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From Health Affairs:

Employer-Sponsored Insurance Enrollment Stable In 2014

Bethesda, MD—Before the Affordable Care Act’s coverage provisions took effect in 2014, policy makers were concerned that new regulations, options, and penalties could cause companies to stop offering health insurance to their employees. A new study, being released as a Web First by Health Affairs, compared the extent to which US employers dropped or added this employee benefit between 2013 and 2014. According to the authors, there was little change between those years: 46.38 percent of private-sector employers offered coverage in both years, and 49.08 percent did not offer it in either year. Furthermore, just 3.45 percent of employers dropped coverage in 2014, and 1.10 percent added it (see exhibit below.) The authors used data from the nationally representative Medical Expenditure Panel Survey–Insurance Component.

Employer-Sponsored Insurance Offers: Largely Stable In 2014 Following ACA Implementation

By Jean Abraham, Anne B. Royalty, and Coleman Drake

Abraham and Drake are affiliated with the University of Minnesota, in Minneapolis; Royalty is with Indiana University–Purdue University Indianapolis.

This study, part of Health Affairs’ DataWatch series, was funded by the Robert Wood Johnson Foundation’s State Health Access Reform Evaluation program and will also appear in the journal’s November issue.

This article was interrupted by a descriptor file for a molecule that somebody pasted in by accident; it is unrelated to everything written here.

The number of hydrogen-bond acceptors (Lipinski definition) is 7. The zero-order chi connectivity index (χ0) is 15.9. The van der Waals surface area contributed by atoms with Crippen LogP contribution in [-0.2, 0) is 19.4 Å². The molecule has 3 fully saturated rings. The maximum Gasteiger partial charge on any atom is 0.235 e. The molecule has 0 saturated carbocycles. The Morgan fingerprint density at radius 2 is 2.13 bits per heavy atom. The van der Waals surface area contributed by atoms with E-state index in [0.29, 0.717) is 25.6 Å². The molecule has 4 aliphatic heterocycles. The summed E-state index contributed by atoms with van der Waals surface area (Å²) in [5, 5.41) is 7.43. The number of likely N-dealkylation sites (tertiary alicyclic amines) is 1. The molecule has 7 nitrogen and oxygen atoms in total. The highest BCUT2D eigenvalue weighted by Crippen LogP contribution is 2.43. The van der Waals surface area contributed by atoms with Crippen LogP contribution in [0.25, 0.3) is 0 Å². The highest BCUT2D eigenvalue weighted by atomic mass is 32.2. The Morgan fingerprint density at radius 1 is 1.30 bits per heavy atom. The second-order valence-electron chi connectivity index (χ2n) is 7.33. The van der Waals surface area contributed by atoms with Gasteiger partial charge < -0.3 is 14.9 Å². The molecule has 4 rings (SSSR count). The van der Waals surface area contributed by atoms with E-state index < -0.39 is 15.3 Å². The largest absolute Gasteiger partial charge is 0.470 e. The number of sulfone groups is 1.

The authors also examined the attributes of employers that dropped coverage and noted: “Small firms were more likely to drop coverage compared to large ones, as were those with more low-wage workers compared to those with fewer such workers, newer establishments compared to older ones, and those in the service sector compared to those in the blue- and white-collar industries.” They recommend continued monitoring of the availability of employer-sponsored health insurance, “to determine whether the general stability…will persist."

About Health Affairs

Health Affairs is the leading journal at the intersection of health, health care, and policy. Published by Project HOPE, the peer-reviewed journal appears each month in print and online, with frequent Web First studies and health policy briefs published at The full text of each Health Affairs Web First paper is available free of charge to all website visitors for a one-week period following posting, it then switches to pay-per-view for nonsubscribers. Web First papers are supported in part by a grant from The Commonwealth Fund. You can also find the journal on Facebook and Twitter. Read daily perspectives on Health Affairs Blog. Download our podcasts, including monthly Narrative Matters essays, on iTunes. Tap into Health Affairs content with the iPad app.